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'Mwonzora's MDC is too broke to hold an elective congress'

14 Nov 2022 at 05:16hrs | Views
MDC Alliance leader Douglas Mwonzora stands accused of delaying the party's elective congress. NewsDay (ND) chief reporter Taurai Mangudhla interviewed MDC Alliance presidential spokesperson Lloyd Damba (LD) on the party's delayed congress, finances and strategy for 2023.

ND: You have recalled councillors and legislators effectively dividing the party. What is the strategy behind the recalls?

LD: Looking at the issue of recalls, we are not recalling councillors and MPs who are bona fide members of the MDC Alliance but those members who left to form or join another political party. Under the laws of this country if one joins or forms a political party other than the political party that sponsored them into office automatically they would have recalled yourself.  So, there is no division since individuals have a constitutional right to form or join political parties of their choice.

The issue of strength in numbers must be referred to those that have chosen to leave the party that sponsored them into Parliament and form a new party.

On the issue of regret, we do not because it is the law and secondly, it's not the first time that the MDC has recalled rebellious MPs and councillors. Under the leadership of (the late) president Morgan Tsvangirai, the party recalled Tendai Biti, Solomon and Paul Madzore and 19 others after forming what they called MDC Renewal Team. Then under the leadership of Nelson Chamisa, the party recalled Thokozani Khupe and 4 others in 2018 and under president Thokozani Khupe the party recalled Thabita Khumalo, Chalton Hwende and several others.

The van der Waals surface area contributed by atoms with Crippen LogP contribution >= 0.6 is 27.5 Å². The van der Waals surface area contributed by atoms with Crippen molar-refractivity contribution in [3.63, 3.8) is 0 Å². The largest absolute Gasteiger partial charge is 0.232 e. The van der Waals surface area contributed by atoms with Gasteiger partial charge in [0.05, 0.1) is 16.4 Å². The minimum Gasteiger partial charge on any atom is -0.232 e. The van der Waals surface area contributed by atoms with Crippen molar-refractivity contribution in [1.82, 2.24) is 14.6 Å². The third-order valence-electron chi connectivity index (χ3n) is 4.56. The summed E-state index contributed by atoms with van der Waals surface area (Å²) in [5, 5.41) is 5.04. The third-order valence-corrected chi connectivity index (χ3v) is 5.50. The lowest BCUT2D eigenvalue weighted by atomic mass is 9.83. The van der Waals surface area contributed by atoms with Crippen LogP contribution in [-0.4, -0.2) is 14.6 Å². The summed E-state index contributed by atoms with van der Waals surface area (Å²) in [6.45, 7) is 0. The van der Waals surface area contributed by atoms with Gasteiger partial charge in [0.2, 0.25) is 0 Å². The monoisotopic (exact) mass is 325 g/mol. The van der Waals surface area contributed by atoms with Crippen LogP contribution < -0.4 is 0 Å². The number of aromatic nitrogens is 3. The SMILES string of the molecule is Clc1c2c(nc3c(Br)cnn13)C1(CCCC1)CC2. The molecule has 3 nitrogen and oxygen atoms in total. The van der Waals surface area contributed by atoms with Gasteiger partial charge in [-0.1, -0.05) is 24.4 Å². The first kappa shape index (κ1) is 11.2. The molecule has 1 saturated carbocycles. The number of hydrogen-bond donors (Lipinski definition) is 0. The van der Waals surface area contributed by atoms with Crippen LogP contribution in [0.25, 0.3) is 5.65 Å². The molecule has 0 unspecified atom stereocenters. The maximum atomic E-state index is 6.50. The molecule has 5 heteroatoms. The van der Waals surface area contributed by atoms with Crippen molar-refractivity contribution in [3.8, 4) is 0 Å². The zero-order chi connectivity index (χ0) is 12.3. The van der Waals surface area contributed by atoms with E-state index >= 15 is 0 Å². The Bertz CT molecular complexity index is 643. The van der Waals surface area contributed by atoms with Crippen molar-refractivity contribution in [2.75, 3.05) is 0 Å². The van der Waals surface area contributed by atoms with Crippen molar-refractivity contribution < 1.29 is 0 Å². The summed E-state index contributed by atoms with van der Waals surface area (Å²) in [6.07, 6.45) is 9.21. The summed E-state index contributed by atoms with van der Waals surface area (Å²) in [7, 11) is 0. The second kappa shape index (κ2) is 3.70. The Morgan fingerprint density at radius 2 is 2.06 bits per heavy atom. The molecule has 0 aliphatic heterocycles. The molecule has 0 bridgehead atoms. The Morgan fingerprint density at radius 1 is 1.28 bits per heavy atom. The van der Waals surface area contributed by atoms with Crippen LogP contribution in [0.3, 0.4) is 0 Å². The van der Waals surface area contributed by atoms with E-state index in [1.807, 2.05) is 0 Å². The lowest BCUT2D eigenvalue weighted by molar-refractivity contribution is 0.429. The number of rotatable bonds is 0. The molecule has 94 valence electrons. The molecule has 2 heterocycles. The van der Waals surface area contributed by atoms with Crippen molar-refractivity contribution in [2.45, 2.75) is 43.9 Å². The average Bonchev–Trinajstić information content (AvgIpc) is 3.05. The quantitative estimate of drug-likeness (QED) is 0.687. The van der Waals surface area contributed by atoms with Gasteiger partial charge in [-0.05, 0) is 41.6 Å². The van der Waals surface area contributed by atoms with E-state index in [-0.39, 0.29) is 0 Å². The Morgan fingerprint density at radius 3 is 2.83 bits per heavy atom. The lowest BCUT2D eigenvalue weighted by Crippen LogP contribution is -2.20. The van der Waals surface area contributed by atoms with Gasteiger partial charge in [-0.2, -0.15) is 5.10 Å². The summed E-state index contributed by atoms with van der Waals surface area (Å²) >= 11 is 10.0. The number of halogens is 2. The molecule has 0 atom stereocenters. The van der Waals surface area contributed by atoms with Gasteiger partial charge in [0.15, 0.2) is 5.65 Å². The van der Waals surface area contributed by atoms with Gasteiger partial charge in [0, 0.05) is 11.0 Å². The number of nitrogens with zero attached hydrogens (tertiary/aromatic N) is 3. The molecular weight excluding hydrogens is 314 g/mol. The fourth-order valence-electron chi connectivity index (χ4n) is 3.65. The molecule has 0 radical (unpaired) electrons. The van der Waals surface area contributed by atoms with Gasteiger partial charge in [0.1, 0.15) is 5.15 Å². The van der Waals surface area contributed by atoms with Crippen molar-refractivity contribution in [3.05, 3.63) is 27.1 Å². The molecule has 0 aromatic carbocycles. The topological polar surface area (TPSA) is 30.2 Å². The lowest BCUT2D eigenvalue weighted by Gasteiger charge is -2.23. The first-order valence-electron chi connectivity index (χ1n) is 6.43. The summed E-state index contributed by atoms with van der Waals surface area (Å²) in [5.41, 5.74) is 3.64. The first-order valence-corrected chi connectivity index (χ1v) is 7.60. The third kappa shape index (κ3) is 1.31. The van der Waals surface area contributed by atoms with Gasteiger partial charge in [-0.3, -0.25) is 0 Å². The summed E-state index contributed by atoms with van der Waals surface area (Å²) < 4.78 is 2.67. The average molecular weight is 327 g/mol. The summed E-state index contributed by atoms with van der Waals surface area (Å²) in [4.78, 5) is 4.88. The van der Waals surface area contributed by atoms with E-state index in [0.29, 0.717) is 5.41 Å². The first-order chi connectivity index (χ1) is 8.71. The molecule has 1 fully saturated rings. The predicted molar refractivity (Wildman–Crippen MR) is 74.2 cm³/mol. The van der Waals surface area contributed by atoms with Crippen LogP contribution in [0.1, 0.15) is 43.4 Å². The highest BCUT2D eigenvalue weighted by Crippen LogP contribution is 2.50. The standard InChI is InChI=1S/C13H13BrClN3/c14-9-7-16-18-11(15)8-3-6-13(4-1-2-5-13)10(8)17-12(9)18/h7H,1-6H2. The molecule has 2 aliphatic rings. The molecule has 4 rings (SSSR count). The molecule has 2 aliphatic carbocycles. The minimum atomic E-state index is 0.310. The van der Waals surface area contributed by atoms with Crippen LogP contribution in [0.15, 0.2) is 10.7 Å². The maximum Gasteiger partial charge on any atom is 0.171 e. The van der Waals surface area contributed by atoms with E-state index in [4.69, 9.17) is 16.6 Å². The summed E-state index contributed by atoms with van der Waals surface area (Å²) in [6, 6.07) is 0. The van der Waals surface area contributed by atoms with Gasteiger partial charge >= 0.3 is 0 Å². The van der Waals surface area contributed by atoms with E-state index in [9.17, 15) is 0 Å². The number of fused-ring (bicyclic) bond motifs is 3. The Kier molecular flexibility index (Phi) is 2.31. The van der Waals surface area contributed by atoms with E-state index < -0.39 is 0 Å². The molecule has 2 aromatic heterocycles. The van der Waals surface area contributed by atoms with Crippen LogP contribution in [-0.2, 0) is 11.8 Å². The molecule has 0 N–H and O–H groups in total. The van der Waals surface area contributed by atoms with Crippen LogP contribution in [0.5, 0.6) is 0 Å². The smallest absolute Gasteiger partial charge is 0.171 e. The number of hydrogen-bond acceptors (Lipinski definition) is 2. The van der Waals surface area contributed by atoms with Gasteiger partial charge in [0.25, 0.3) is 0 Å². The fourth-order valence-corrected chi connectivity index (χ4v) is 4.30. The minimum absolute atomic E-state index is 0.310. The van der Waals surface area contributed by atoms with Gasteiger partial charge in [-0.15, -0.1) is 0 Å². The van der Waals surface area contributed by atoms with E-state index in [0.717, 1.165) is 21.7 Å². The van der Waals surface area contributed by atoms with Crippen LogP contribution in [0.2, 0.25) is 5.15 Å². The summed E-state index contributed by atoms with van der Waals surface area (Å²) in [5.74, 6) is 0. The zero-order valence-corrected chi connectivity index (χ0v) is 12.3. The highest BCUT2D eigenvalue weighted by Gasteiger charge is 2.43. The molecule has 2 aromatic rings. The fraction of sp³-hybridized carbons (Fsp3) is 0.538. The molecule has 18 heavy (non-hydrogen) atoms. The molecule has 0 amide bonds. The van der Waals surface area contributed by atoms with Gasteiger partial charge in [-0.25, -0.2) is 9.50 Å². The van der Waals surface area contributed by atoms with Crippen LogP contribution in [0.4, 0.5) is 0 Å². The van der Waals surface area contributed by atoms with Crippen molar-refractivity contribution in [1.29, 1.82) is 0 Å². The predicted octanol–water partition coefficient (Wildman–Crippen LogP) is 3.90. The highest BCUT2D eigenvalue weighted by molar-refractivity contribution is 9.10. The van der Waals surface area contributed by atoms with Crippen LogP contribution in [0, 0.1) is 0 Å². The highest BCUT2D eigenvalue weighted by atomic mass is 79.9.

ND: A lot has been said about congress, with some accusing you of delaying out of fear or until you get government funds to fight perceived enemies?

LD: It's funny that the people who make the accusations of fear in delaying the congress also provide the correct answer of non-availability of funds to transport 10 000 delegates for the congress!

ND:  How material is the government funding to the welfare of your party and 2023 election campaigns given that some insiders claim the MDC is broke?

LD: Government funding is not adequate for any political party and parties have to resort to subscriptions and donations from their membership to run on a day-to-day basis going towards 2023.

ND: Has there been any indication when this government funding will be disbursed?

LD: I have no precise date at the moment but it's any time soon.

ND: Related to that, when is your congress?

LD: We will hold our congress as soon as all our structures are in place and the resources are available to transport congress delegates to the venue. At the moment we cannot afford to have a seamless congress process.

ND: The media has been awash with news that the party secretary for projects Norest Marara wants to challenge the current MDC leader at congress. Is there any truth to it and what is your response?

LD: It has never been our culture for any single individual to nominate themselves to any particular position in the party. I saw on social media that he declared his candidature for the position of party president, but I doubt if he is qualified to stand for that position or any other position in the national standing committee because one needs to have been in the party structures for a continuous period of five years.

The current structures are those built on the remnants of the 2014 congress structures which we used at our extraordinary congress on December 27, 2020, but Marara was not part of these structures, only that he was sympathetic to the MDC through his friendship with our late leader Morgan Tsvangirai.